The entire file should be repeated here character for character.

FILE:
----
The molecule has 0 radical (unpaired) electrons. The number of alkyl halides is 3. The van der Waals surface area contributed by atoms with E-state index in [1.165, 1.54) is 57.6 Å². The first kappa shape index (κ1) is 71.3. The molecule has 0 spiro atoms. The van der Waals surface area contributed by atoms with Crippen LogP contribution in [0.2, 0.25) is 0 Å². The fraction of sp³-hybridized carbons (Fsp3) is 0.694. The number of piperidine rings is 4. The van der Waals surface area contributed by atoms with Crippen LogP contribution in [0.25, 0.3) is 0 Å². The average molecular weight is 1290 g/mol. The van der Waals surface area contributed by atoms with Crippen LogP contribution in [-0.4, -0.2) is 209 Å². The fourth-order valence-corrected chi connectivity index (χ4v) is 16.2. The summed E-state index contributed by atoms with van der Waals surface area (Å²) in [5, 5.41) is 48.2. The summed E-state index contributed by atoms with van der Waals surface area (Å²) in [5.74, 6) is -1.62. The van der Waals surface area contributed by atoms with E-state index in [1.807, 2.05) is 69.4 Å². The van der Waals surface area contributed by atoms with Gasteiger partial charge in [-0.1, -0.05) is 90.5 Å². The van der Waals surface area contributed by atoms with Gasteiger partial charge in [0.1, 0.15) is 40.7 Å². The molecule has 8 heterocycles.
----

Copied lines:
The molecule has 0 radical (unpaired) electrons. The number of alkyl halides is 3. The van der Waals surface area contributed by atoms with E-state index in [1.165, 1.54) is 57.6 Å². The first kappa shape index (κ1) is 71.3. The molecule has 0 spiro atoms. The van der Waals surface area contributed by atoms with Crippen LogP contribution in [0.2, 0.25) is 0 Å². The fraction of sp³-hybridized carbons (Fsp3) is 0.694. The number of piperidine rings is 4. The van der Waals surface area contributed by atoms with Crippen LogP contribution in [0.25, 0.3) is 0 Å². The average molecular weight is 1290 g/mol. The van der Waals surface area contributed by atoms with Crippen LogP contribution in [-0.4, -0.2) is 209 Å². The fourth-order valence-corrected chi connectivity index (χ4v) is 16.2. The summed E-state index contributed by atoms with van der Waals surface area (Å²) in [5, 5.41) is 48.2. The summed E-state index contributed by atoms with van der Waals surface area (Å²) in [5.74, 6) is -1.62. The van der Waals surface area contributed by atoms with E-state index in [1.807, 2.05) is 69.4 Å². The van der Waals surface area contributed by atoms with Gasteiger partial charge in [-0.1, -0.05) is 90.5 Å². The van der Waals surface area contributed by atoms with Gasteiger partial charge in [0.1, 0.15) is 40.7 Å². The molecule has 8 heterocycles.